Theory to Culturally Competent Care

Application of Theory to Culturally Competent Care
Cultural Connection. As you begin this course, reflect on what transcultural nursing means to you, and why you decided to take this course. Consider how what you learn in the next 8 weeks will help you in your career as you provide more culturally appropriate nursing care.
Cultural competence is a mainstay in healthcare today. Madeleine Leininger’s name is synonymous with transcultural nursing. Her background as an anthropologist and nurse gave her a unique perspective on the importance of culture and how care should be planned and delivered. As early as 1954, she noticed and then studied the cultural differences in the perception of care. The first courses in transcultural nursing were offered in 1965 and students since then have been interested in her theory. Her contributions just kept coming. Unfortunately, Dr. Leininger passed away in 2012. She was active in nursing for decades, serving as a transcultural nurse, consultant, scholar, speaker, and so on, and was recognized as the leader in the field of transcultural nursing.
Dr. Leininger developed the theory of culture care diversity and universality (Andrews & Boyle, 2016, p. 8). Below is an illustration of her sunshine model.

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In addition to Dr. Leininger’s contributions to the field of transcultural nursing, other theories and models are noteworthy. Among these are the Andrews/Boyle Transcultural Interprofessional Practice (TIP) Model (Andrews & Boyle, 2016 p. 10) and the Purnell model for cultural competence. We will learn more about theories and models over the next 8 weeks.
For now, an extremely enlightening and “up close and personal” description of the Dr. Larry Purnell model is available for your review. An Interview with a Transcultural Nursing Theorist, the Purnell Model is available by clicking on the following link. You will not be disappointed.
An Interview with a Transcultural Nursing Theorist, Dr. Larry Purnell

An Interview with a Transcultural Nursing Theorist, Dr. Larry Purnell (Links to an external site.)

Culturally Competent Nursing Care
What does the term culturally competent nursing care mean? It is a term that has grown in popularity in the healthcare literature over the past few years. In our everyday practice, we hear about the importance of competent nursing care. But how much credence do we give to a cultural component?
Cultural competence is necessary to bring together healthcare providers (including nurses) and patients from diverse backgrounds in order to achieve positive health outcomes. Nurses need to understand how to function in cross-cultural situations. This requires an understanding of culture, how it influences a person’s healthcare decisions, and the ways in which nurses can adapt communication and interventions with patients and families.
Just think about it. Every day, every state is getting older. Hispanic people now form the country’s largest minority. States like California, New York, Texas, and Florida have the country’s largest immigrant populations. These simple facts have implications for nursing as a profession and nurses specifically.
Let’s review some common terms.
Common Terms
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Cultural diversity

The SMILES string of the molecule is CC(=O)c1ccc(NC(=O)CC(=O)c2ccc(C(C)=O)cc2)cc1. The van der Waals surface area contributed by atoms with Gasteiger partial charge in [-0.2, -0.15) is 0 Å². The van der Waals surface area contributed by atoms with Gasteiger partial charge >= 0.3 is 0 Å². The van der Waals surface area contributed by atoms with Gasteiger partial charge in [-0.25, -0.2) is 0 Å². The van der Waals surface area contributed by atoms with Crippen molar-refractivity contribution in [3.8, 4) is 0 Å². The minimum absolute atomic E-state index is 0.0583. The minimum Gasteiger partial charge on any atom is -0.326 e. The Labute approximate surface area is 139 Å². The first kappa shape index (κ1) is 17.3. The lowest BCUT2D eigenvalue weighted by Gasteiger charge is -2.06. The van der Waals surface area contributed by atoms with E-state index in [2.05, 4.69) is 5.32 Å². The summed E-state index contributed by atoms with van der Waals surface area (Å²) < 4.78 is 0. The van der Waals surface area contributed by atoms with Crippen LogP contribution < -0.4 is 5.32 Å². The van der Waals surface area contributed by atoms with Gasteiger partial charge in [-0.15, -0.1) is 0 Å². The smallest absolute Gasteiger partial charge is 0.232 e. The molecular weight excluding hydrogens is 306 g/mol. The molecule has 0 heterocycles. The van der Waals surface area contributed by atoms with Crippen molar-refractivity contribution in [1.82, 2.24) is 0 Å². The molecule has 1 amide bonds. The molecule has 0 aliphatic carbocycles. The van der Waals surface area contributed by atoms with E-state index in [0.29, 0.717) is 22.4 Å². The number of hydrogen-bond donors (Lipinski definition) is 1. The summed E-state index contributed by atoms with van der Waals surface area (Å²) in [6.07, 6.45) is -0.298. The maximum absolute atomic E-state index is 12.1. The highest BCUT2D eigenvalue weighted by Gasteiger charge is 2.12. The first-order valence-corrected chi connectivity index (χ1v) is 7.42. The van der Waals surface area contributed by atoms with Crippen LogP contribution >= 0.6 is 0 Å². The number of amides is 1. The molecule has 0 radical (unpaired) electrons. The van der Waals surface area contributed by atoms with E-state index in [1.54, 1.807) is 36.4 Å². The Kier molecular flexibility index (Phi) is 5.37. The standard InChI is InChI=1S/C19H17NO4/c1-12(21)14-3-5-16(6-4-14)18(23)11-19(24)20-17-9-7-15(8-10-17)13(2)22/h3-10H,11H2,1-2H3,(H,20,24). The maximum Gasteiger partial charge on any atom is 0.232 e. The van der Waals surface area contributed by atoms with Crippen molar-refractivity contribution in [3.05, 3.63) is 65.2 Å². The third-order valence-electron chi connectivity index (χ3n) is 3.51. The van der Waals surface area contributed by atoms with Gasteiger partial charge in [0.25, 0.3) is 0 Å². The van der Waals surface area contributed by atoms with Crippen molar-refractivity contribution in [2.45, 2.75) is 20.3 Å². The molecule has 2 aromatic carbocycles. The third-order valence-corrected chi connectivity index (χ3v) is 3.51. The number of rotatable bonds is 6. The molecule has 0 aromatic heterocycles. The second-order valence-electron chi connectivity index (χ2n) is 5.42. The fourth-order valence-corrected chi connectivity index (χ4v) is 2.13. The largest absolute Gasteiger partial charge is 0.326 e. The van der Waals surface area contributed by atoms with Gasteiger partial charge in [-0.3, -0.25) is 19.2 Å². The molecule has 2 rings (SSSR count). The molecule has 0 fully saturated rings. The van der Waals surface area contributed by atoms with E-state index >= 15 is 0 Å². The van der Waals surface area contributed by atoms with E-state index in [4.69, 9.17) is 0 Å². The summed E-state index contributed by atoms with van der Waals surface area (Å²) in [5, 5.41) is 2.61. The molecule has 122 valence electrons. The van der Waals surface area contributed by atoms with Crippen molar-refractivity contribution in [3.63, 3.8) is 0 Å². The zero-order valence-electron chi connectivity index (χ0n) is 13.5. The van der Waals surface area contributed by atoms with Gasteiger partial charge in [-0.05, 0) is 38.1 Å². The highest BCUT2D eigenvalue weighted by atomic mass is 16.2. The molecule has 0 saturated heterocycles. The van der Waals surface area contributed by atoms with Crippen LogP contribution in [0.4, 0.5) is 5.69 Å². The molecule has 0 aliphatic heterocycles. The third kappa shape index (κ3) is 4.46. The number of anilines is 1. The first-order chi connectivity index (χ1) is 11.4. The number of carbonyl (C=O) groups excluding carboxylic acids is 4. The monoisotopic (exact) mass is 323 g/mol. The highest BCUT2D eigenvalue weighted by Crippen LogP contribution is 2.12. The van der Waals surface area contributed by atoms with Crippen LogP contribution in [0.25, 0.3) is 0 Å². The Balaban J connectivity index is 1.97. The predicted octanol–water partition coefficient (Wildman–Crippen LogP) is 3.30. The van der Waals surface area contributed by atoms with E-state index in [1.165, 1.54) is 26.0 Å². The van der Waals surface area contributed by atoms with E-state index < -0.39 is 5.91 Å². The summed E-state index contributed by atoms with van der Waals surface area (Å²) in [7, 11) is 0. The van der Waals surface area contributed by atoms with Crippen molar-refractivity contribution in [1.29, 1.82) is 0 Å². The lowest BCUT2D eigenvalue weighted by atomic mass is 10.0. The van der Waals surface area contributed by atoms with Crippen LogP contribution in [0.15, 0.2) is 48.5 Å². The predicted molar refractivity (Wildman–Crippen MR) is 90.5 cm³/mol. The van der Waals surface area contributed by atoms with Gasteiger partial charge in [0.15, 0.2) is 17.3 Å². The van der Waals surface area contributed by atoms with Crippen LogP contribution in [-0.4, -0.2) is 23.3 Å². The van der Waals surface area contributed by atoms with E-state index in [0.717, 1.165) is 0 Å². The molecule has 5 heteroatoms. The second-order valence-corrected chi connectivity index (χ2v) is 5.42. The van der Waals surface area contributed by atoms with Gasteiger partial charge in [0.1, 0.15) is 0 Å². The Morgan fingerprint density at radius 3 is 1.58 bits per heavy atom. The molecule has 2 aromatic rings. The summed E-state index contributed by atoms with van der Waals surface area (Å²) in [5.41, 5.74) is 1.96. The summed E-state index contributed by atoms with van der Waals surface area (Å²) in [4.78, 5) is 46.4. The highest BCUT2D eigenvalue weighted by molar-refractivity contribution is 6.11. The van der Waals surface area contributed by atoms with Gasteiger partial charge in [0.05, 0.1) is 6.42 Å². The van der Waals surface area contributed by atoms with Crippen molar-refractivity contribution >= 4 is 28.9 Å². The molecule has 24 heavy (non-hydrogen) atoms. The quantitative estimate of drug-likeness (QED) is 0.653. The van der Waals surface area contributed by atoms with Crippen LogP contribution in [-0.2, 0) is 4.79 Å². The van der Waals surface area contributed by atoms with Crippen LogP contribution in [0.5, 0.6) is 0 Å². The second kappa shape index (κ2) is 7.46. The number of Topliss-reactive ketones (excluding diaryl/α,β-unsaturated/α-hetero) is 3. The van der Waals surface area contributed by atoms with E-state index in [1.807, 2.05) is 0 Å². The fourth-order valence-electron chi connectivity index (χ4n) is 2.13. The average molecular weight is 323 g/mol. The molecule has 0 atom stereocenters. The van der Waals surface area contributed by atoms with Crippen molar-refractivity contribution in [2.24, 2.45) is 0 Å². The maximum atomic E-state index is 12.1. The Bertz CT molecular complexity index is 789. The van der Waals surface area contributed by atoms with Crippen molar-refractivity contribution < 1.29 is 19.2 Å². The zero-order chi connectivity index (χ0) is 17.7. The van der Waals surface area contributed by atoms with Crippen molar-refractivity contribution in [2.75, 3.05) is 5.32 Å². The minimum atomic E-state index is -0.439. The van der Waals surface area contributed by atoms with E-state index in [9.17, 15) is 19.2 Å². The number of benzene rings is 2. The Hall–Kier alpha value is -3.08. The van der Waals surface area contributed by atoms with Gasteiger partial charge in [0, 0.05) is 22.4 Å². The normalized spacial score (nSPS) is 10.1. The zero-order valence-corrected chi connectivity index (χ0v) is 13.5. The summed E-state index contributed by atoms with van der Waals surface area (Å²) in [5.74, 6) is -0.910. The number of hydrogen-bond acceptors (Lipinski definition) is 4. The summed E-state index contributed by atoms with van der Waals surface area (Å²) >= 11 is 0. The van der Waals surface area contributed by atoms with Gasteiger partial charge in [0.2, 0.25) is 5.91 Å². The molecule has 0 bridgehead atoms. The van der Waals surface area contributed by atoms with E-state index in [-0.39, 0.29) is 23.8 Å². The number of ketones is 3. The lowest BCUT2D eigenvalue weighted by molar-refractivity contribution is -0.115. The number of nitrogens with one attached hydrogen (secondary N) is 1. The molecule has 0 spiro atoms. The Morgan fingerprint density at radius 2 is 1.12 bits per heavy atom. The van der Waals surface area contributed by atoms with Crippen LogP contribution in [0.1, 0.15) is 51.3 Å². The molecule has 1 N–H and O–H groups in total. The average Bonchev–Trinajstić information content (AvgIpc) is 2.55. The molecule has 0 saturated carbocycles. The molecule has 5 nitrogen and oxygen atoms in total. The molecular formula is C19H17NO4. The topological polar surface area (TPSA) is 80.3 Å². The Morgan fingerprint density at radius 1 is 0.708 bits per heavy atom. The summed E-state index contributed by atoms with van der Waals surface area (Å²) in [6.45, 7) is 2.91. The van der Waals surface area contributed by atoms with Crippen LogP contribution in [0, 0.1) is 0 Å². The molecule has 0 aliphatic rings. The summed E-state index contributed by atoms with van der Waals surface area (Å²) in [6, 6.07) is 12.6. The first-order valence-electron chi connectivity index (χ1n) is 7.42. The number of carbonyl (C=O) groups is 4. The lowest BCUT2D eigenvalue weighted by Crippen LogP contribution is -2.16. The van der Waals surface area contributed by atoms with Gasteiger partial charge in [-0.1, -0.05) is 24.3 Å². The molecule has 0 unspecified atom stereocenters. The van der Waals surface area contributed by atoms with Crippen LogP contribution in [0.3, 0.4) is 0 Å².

The following steps are those we should consider crucial to acquiring cultural competence.
• Examine one’s personal values, beliefs, biases, and prejudices
• Become culturally aware
• Use specific communication strategies
• Interact with different cultures
• Identify mistakes and acknowledge them
• Remedy cultural mistakes

Andrews and Boyle (2016) have posted a Cultural Self-Assessment on pages 36-38. Complete the Self-Assessment and reflect on how you relate to various groups of people. Does your score indicate any difficulty that you could experience working with patients or their families? As you move through the course, you will learn ways to address cultural issues that may arise. A Self-Assessment will serve as the basis for our discussion in Week 2.
Case Study
Chana is a student enrolled in NR 394, Transcultural Nursing. She will meet with her preceptor, Eric, on a weekly basis. Chana is anxious to share with Eric what she is learning. Please follow their discussions at the end of each weekly lesson. You will learn many tips about the course and expand your knowledge about transcultural nursing.

Please click on the link.
Play media comment.

This week, the lesson highlighted a few theories and models related to transcultural nursing. A spotlight was focused on Madeleine Leininger and her pioneering efforts to integrate culture care diversity into the profession. Culturally competent care was described, along with several relevant terms. You read the first installment of an unfolding case study that follows a nursing student, ChaNa, through your Transcultural Nursing course. You will learn from ChaNa’s example and gain insight into how to approach your own Course Project.
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Test Your Knowledge on Theory to Culturally Competent Care
1. Which component of transcultural nursing has been greatly supported through the research conducted by anthropologists?
A.Nursing interventions planned on the basis of age and developmental norms
B.Evaluation of the understanding of risk factors based on cognitive function
C.Implementation of nursing care, respectful of the individual’s economic status
D.Assessment of a woman’s ability to function successfully in her role within the family

Theory to Culturally Competent Care

Theory to Culturally Competent Care

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